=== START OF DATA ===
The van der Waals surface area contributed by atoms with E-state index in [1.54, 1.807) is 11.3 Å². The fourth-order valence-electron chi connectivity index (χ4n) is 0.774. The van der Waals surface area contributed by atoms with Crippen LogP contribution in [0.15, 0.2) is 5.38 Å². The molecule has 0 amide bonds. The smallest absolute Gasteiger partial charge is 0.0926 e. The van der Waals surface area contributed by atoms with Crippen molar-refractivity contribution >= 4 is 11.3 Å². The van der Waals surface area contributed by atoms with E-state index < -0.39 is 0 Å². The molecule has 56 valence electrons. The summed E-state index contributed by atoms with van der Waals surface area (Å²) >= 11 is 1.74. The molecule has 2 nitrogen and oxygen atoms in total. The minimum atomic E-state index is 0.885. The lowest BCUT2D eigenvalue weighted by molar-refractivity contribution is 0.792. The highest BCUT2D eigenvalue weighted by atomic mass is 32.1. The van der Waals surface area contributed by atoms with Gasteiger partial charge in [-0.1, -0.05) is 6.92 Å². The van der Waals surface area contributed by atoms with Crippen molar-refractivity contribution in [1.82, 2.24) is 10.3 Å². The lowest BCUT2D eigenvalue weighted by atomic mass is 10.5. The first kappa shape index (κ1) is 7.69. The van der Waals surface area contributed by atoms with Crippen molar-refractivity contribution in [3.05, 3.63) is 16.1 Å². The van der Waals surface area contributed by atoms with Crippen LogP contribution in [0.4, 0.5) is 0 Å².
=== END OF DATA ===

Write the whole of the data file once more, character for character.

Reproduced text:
The van der Waals surface area contributed by atoms with E-state index in [1.54, 1.807) is 11.3 Å². The fourth-order valence-electron chi connectivity index (χ4n) is 0.774. The van der Waals surface area contributed by atoms with Crippen LogP contribution in [0.15, 0.2) is 5.38 Å². The molecule has 0 amide bonds. The smallest absolute Gasteiger partial charge is 0.0926 e. The van der Waals surface area contributed by atoms with Crippen molar-refractivity contribution >= 4 is 11.3 Å². The van der Waals surface area contributed by atoms with E-state index < -0.39 is 0 Å². The molecule has 56 valence electrons. The summed E-state index contributed by atoms with van der Waals surface area (Å²) >= 11 is 1.74. The molecule has 2 nitrogen and oxygen atoms in total. The minimum atomic E-state index is 0.885. The lowest BCUT2D eigenvalue weighted by molar-refractivity contribution is 0.792. The highest BCUT2D eigenvalue weighted by atomic mass is 32.1. The van der Waals surface area contributed by atoms with Gasteiger partial charge in [-0.1, -0.05) is 6.92 Å². The van der Waals surface area contributed by atoms with Crippen molar-refractivity contribution in [1.82, 2.24) is 10.3 Å². The lowest BCUT2D eigenvalue weighted by atomic mass is 10.5. The first kappa shape index (κ1) is 7.69. The van der Waals surface area contributed by atoms with Crippen molar-refractivity contribution in [3.05, 3.63) is 16.1 Å². The van der Waals surface area contributed by atoms with Crippen LogP contribution in [0.4, 0.5) is 0 Å².